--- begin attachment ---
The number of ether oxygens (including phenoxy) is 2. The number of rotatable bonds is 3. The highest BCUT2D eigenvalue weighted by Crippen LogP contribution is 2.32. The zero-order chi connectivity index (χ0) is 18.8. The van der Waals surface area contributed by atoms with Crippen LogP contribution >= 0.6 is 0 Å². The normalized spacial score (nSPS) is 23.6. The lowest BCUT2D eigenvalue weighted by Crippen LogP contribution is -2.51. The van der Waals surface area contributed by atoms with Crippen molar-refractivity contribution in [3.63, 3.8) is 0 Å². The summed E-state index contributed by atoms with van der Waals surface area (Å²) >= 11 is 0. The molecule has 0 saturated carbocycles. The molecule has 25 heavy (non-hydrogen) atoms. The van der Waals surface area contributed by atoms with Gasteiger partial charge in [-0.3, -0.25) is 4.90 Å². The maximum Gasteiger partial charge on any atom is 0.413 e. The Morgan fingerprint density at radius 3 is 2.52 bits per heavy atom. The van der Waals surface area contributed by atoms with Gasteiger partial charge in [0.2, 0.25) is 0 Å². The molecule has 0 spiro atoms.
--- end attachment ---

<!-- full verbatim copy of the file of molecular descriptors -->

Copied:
The number of ether oxygens (including phenoxy) is 2. The number of rotatable bonds is 3. The highest BCUT2D eigenvalue weighted by Crippen LogP contribution is 2.32. The zero-order chi connectivity index (χ0) is 18.8. The van der Waals surface area contributed by atoms with Crippen LogP contribution >= 0.6 is 0 Å². The normalized spacial score (nSPS) is 23.6. The lowest BCUT2D eigenvalue weighted by Crippen LogP contribution is -2.51. The van der Waals surface area contributed by atoms with Crippen molar-refractivity contribution in [3.63, 3.8) is 0 Å². The summed E-state index contributed by atoms with van der Waals surface area (Å²) >= 11 is 0. The molecule has 0 saturated carbocycles. The molecule has 25 heavy (non-hydrogen) atoms. The van der Waals surface area contributed by atoms with Gasteiger partial charge in [-0.3, -0.25) is 4.90 Å². The maximum Gasteiger partial charge on any atom is 0.413 e. The Morgan fingerprint density at radius 3 is 2.52 bits per heavy atom. The van der Waals surface area contributed by atoms with Gasteiger partial charge in [0.2, 0.25) is 0 Å². The molecule has 0 spiro atoms.